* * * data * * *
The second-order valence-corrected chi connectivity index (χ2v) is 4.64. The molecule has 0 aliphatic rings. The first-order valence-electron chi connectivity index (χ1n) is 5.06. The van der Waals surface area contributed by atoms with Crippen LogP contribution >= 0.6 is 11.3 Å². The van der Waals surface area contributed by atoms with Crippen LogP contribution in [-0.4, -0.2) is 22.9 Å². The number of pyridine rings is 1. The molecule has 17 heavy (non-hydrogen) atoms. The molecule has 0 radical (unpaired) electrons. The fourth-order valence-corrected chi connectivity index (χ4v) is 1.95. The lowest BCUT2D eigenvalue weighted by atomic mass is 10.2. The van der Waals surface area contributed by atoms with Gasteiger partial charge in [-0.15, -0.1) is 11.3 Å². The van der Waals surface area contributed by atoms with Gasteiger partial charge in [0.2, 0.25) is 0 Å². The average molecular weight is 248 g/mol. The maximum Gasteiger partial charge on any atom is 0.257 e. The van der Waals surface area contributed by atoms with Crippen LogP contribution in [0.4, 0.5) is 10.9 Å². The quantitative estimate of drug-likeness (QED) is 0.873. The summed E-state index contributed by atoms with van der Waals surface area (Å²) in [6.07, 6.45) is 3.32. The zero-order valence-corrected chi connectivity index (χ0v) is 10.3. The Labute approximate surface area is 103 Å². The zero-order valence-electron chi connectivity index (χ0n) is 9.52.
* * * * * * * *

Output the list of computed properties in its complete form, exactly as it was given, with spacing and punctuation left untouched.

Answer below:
The second-order valence-corrected chi connectivity index (χ2v) is 4.64. The molecule has 0 aliphatic rings. The first-order valence-electron chi connectivity index (χ1n) is 5.06. The van der Waals surface area contributed by atoms with Crippen LogP contribution >= 0.6 is 11.3 Å². The van der Waals surface area contributed by atoms with Crippen LogP contribution in [-0.4, -0.2) is 22.9 Å². The number of pyridine rings is 1. The molecule has 17 heavy (non-hydrogen) atoms. The molecule has 0 radical (unpaired) electrons. The fourth-order valence-corrected chi connectivity index (χ4v) is 1.95. The lowest BCUT2D eigenvalue weighted by atomic mass is 10.2. The van der Waals surface area contributed by atoms with Gasteiger partial charge in [-0.15, -0.1) is 11.3 Å². The van der Waals surface area contributed by atoms with Gasteiger partial charge in [0.2, 0.25) is 0 Å². The average molecular weight is 248 g/mol. The maximum Gasteiger partial charge on any atom is 0.257 e. The van der Waals surface area contributed by atoms with Crippen LogP contribution in [0.4, 0.5) is 10.9 Å². The quantitative estimate of drug-likeness (QED) is 0.873. The summed E-state index contributed by atoms with van der Waals surface area (Å²) in [6.07, 6.45) is 3.32. The zero-order valence-corrected chi connectivity index (χ0v) is 10.3. The Labute approximate surface area is 103 Å². The zero-order valence-electron chi connectivity index (χ0n) is 9.52.